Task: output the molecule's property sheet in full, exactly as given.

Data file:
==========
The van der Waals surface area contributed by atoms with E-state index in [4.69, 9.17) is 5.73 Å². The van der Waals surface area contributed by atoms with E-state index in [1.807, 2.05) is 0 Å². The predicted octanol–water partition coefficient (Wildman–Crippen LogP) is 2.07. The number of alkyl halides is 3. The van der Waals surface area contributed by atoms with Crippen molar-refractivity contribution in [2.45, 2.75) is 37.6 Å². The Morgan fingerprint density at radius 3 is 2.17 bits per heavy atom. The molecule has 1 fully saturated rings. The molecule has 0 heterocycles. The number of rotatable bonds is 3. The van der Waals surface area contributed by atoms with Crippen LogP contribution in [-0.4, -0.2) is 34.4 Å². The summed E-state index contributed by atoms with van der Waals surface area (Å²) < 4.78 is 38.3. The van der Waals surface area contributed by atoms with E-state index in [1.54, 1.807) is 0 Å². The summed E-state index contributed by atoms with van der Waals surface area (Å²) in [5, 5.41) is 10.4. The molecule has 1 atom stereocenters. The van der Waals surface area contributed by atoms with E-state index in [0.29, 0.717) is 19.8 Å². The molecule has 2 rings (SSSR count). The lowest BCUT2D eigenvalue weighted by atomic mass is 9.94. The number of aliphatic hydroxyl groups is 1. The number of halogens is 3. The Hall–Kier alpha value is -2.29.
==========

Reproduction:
The van der Waals surface area contributed by atoms with E-state index in [4.69, 9.17) is 5.73 Å². The van der Waals surface area contributed by atoms with E-state index in [1.807, 2.05) is 0 Å². The predicted octanol–water partition coefficient (Wildman–Crippen LogP) is 2.07. The number of alkyl halides is 3. The van der Waals surface area contributed by atoms with Crippen molar-refractivity contribution in [2.45, 2.75) is 37.6 Å². The Morgan fingerprint density at radius 3 is 2.17 bits per heavy atom. The molecule has 1 fully saturated rings. The molecule has 0 heterocycles. The number of rotatable bonds is 3. The van der Waals surface area contributed by atoms with Crippen LogP contribution in [-0.4, -0.2) is 34.4 Å². The summed E-state index contributed by atoms with van der Waals surface area (Å²) < 4.78 is 38.3. The van der Waals surface area contributed by atoms with E-state index in [1.54, 1.807) is 0 Å². The summed E-state index contributed by atoms with van der Waals surface area (Å²) in [5, 5.41) is 10.4. The molecule has 1 atom stereocenters. The van der Waals surface area contributed by atoms with E-state index in [0.29, 0.717) is 19.8 Å². The molecule has 2 rings (SSSR count). The lowest BCUT2D eigenvalue weighted by atomic mass is 9.94. The number of aliphatic hydroxyl groups is 1. The number of halogens is 3. The Hall–Kier alpha value is -2.29.